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I was born and raised in Baltimore, Maryland. I attended college, dental school, and my postgraduate endodontic residency at the University...
What can you tell us about your background?I grew up in southern Orange County and earned a bachelor’s degree in biology at San Diego State University in 1983. There I met my future wife, Kim, at the...
Focus on family, patients, friends, growth, and community
What can you tell us about your background?
For as long as I can remember, I wanted to make people smile. I always loved getting the class laughing in grade school. Looking back, I am sure...
Dr. Robert Slosberg facilitates accurate mapping and obturation of the resportive defect with CBCT imaging
AbstractA patient presented with advanced internal root resorption of tooth No. 9. The prominent location of this tooth...
Drs. Brian Shaughnessy, Margaret Jones, Ricardo Caicedo, Joseph Morelli, Stephen Clark, and Ms. Jennifer Osborne review the occurrence of teeth presenting with condensing osteitis and their associated pulpal diagnosis over a 2-year period.
Dr. Andrei Zoryan dispels some of the common myths surrounding carrier-based obturation
Carrier-based gutta percha
Carrier-based obturation (such as Thermafil®, GT® obturator, ProTaper® obturator [Dentsply Tulsa Dental Specialties]) is one...
In part 2 of his series, Dr. Ace Goerig suggests ways to reduce stress in the practice
Almost all endodontists could be completely out of debt and on the way to financial freedom within 5 to 7 years if they only knew the secret. But the secret is...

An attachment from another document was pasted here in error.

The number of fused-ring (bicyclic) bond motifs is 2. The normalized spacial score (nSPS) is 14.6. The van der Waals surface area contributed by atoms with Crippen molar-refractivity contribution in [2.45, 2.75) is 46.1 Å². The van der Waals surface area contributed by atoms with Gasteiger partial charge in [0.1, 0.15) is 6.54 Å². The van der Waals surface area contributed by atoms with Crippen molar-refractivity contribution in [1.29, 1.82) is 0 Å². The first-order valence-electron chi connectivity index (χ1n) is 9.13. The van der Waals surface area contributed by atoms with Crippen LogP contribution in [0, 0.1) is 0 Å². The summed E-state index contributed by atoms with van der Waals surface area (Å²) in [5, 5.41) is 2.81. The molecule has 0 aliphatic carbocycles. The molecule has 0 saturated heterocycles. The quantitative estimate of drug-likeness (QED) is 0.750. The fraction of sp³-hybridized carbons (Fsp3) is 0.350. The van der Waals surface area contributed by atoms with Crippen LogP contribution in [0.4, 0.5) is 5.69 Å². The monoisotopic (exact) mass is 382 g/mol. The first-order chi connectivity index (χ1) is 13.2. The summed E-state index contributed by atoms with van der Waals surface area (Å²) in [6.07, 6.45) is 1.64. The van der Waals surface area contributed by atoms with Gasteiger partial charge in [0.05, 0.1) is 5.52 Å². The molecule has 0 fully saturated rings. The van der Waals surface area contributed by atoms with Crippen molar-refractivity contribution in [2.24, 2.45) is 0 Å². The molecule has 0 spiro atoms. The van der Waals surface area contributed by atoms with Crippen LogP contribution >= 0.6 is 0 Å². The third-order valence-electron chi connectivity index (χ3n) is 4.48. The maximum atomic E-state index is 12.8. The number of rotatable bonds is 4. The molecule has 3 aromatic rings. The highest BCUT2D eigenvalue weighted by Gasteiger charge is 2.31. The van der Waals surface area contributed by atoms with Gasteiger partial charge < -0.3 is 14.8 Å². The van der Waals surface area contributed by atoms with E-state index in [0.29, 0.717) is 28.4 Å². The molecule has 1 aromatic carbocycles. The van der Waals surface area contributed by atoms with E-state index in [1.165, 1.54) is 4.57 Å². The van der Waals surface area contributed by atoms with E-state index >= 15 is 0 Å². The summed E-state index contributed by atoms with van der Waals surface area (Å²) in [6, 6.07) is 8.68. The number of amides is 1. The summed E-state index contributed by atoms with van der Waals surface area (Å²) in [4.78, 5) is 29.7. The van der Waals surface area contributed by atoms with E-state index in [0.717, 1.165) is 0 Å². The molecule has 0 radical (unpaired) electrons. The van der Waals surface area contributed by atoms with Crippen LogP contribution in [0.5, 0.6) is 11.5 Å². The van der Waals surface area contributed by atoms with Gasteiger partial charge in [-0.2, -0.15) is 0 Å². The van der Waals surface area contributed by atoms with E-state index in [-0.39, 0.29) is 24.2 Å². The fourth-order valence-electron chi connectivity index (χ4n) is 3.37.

Dr. Robert Fleisher ruminates on how to prepare for retirement
There are so many articles about everything that you become pretty much overwhelmed and can never expect to read them all. So you pick and choose. You like to learn about the latest and...
Dr. Roger Levin presents the 10 top ways to help create a perfect dental team
With the changes brought on by the economy, top companies are bringing in the best resources they can find to evaluate where their organizations stand. They want to know...
Dr. Peter G. Delaney describes how proper endodontic isolation using pins will save time, money, and unnecessary stress
Proper endodontic treatment can be challenging enough without encountering isolation problems. With a standard case, isolation is usually not an issue, but with gross decay or a tooth that has already been prepped for a crown, it can be. The case study examined in this article is a tooth that has been prepped for a crown at the ideal 8-10–degree angle of convergence and requires root canal treatment (RCT). Every experienced clinician has encountered a number of these teeth and has struggled with various ways to isolate them.
One option is to refer the patient to a periodontist for an expensive and uncomfortable crown lengthening. This would allow the clinician to get below the convergence angle and obtain isolation with a rubber dam and retainer. Sometimes this is necessary if the biological width is compromised by secondary decay. If the biological width is not compromised, this procedure can be avoided.
A second option is to bond composite filling material to the tooth to create artificial undercuts. This seems to work most of the time, until a working length periapical radiograph is taken or the patient swallows, and his/her tongue engages the retainer from underneath the rubber dam, sending the retainer flying across the room and forcing you to keep the patients’ saliva from compromising the filling material.